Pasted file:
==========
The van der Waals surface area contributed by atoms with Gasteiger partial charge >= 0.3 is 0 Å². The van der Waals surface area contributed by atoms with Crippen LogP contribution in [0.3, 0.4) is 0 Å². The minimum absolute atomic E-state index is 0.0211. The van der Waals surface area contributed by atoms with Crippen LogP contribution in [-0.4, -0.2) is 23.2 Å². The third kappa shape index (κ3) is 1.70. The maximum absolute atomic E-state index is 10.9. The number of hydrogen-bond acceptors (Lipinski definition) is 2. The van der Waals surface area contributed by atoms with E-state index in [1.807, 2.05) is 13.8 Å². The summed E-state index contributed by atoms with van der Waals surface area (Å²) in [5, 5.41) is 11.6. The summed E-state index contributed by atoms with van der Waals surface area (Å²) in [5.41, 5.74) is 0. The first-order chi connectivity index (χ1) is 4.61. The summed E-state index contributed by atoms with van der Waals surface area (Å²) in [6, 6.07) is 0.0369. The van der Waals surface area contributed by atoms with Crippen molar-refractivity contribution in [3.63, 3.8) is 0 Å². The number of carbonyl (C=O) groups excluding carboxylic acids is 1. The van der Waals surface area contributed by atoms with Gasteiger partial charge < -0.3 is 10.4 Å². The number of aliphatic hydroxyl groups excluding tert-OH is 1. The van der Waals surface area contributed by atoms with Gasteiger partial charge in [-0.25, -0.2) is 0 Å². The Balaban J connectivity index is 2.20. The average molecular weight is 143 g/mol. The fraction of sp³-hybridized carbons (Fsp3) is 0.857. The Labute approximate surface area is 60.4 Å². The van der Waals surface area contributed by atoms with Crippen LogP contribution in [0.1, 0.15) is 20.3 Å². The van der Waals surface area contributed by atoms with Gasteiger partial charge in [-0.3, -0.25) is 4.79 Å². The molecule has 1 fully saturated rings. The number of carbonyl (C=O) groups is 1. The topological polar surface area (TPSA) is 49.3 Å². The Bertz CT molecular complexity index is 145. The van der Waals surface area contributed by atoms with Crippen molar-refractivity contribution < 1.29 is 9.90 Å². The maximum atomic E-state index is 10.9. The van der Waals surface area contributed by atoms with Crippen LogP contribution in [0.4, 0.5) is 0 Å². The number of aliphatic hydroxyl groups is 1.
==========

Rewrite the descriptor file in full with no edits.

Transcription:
The van der Waals surface area contributed by atoms with Gasteiger partial charge >= 0.3 is 0 Å². The van der Waals surface area contributed by atoms with Crippen LogP contribution in [0.3, 0.4) is 0 Å². The minimum absolute atomic E-state index is 0.0211. The van der Waals surface area contributed by atoms with Crippen LogP contribution in [-0.4, -0.2) is 23.2 Å². The third kappa shape index (κ3) is 1.70. The maximum absolute atomic E-state index is 10.9. The number of hydrogen-bond acceptors (Lipinski definition) is 2. The van der Waals surface area contributed by atoms with E-state index in [1.807, 2.05) is 13.8 Å². The summed E-state index contributed by atoms with van der Waals surface area (Å²) in [5, 5.41) is 11.6. The summed E-state index contributed by atoms with van der Waals surface area (Å²) in [5.41, 5.74) is 0. The first-order chi connectivity index (χ1) is 4.61. The summed E-state index contributed by atoms with van der Waals surface area (Å²) in [6, 6.07) is 0.0369. The van der Waals surface area contributed by atoms with Crippen molar-refractivity contribution in [3.63, 3.8) is 0 Å². The number of carbonyl (C=O) groups excluding carboxylic acids is 1. The van der Waals surface area contributed by atoms with Gasteiger partial charge < -0.3 is 10.4 Å². The number of aliphatic hydroxyl groups excluding tert-OH is 1. The van der Waals surface area contributed by atoms with Gasteiger partial charge in [-0.25, -0.2) is 0 Å². The Balaban J connectivity index is 2.20. The average molecular weight is 143 g/mol. The fraction of sp³-hybridized carbons (Fsp3) is 0.857. The Labute approximate surface area is 60.4 Å². The van der Waals surface area contributed by atoms with Crippen LogP contribution in [0.1, 0.15) is 20.3 Å². The van der Waals surface area contributed by atoms with Gasteiger partial charge in [-0.3, -0.25) is 4.79 Å². The molecule has 1 fully saturated rings. The number of carbonyl (C=O) groups is 1. The topological polar surface area (TPSA) is 49.3 Å². The Bertz CT molecular complexity index is 145. The van der Waals surface area contributed by atoms with Crippen molar-refractivity contribution < 1.29 is 9.90 Å². The maximum atomic E-state index is 10.9. The van der Waals surface area contributed by atoms with Crippen LogP contribution in [0.4, 0.5) is 0 Å². The number of aliphatic hydroxyl groups is 1.